Use Human Rights Day to Reaffirm Need for Action on North Korean Human Rights

Press release

Seoul, December 10, 2013
On the 65th annual International Human Rights Day, the International Coalition to Stop Crimes against Humanity in North Korea (ICNK) said today that it is looking forward to the forthcoming report of the Commission of Inquiry on Human Rights in the Democratic People’s Republic of Korea.

The ICNK, which comprises 42 groups including Amnesty International, Human Rights Watch, FIDH (International Federation for Human Rights), and Christian Solidarity Worldwide, praised the Commission of Inquiry for conducting a thorough and public information-gathering effort and holding hearings in Seoul, Tokyo, Washington, and London.

Eunkyoung Kwon at the ICNK Secretariat said today, “The Commission of Inquiry has really made an exceptional effort to shed light on the mass atrocity crimes being committed against the North Korean people by North Korea government, and provided a tremendous opportunity for victims to have their important testimonies heard by the United Nations.”

Anticipating the release of the Commission’s report next February, Kwon further stated, “Based on the research and information from our members, we believe the North Korean government has perpetrated crimes against humanity against the North Korean people. It is critically important that the recommendations put forward by the Commission be robust, clear, and comprehensive, and should provide a global call to action to address the suffering of the North Korean people.”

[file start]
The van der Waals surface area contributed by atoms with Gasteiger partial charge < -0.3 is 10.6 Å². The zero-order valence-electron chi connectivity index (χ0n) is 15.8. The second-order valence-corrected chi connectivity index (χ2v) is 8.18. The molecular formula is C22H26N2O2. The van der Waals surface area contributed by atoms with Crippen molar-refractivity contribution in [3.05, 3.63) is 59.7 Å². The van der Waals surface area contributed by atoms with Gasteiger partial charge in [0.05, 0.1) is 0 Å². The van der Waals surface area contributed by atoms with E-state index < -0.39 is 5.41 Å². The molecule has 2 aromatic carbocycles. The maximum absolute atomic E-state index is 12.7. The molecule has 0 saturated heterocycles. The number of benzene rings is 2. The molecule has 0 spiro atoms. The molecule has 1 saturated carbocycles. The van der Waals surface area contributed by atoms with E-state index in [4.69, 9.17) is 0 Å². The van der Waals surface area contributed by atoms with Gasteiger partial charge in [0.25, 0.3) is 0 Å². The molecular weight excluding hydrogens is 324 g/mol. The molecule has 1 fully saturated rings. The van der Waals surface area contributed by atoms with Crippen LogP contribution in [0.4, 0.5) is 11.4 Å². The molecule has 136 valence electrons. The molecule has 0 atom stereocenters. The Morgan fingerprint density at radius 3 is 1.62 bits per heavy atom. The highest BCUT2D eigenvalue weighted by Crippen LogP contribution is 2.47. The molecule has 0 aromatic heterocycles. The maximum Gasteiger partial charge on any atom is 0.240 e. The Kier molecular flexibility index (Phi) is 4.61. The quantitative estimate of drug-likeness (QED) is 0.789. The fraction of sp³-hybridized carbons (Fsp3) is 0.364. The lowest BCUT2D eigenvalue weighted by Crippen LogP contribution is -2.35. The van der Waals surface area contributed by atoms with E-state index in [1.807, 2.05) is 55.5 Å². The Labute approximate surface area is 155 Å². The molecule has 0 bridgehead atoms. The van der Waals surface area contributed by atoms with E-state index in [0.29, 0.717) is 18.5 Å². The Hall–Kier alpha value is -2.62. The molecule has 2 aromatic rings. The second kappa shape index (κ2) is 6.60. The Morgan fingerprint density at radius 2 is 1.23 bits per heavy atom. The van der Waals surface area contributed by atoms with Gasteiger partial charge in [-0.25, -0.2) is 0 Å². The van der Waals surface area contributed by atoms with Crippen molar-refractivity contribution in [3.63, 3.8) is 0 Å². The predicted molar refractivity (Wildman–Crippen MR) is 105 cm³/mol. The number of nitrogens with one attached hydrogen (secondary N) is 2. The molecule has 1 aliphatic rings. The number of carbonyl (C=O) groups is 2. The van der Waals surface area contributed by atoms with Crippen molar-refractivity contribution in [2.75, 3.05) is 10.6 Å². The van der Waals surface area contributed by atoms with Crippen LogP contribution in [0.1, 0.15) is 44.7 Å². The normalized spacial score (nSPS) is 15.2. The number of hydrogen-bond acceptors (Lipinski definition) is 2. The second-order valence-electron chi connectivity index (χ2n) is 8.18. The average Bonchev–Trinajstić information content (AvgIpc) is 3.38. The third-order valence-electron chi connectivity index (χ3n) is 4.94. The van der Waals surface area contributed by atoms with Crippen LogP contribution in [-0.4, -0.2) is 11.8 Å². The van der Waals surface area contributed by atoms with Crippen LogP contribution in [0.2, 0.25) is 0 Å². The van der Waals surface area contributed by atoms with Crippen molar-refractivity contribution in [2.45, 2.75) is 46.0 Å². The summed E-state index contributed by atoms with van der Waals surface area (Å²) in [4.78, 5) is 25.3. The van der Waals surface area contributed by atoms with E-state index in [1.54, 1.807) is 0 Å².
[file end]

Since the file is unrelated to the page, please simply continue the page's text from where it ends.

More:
ICNK said the totality of the UN system, including the Security Council, should be engaged to address the crimes against humanity being committed in North Korea. In addition, it will be essential for the UN Human Rights Council to create both a formal follow-up mechanism for the Commission’s recommendations, to include:

  • Subject to the Commission advising otherwise, the UN should ensure accountability for those responsible for crimes against the North Korean people by the International Criminal Court or other appropriate international justice mechanism;
  • Providing additional resources for the work of OHCHR on North Korea;
  • Gathering evidence and testimonies that might one day be used to prosecute those responsible for grave crimes against the North Korean people
    Creating a permanent repository for the papers of the Commission.
    The ICNK urges the member states of the United Nations to strongly support the findings and recommendations of the Commission.
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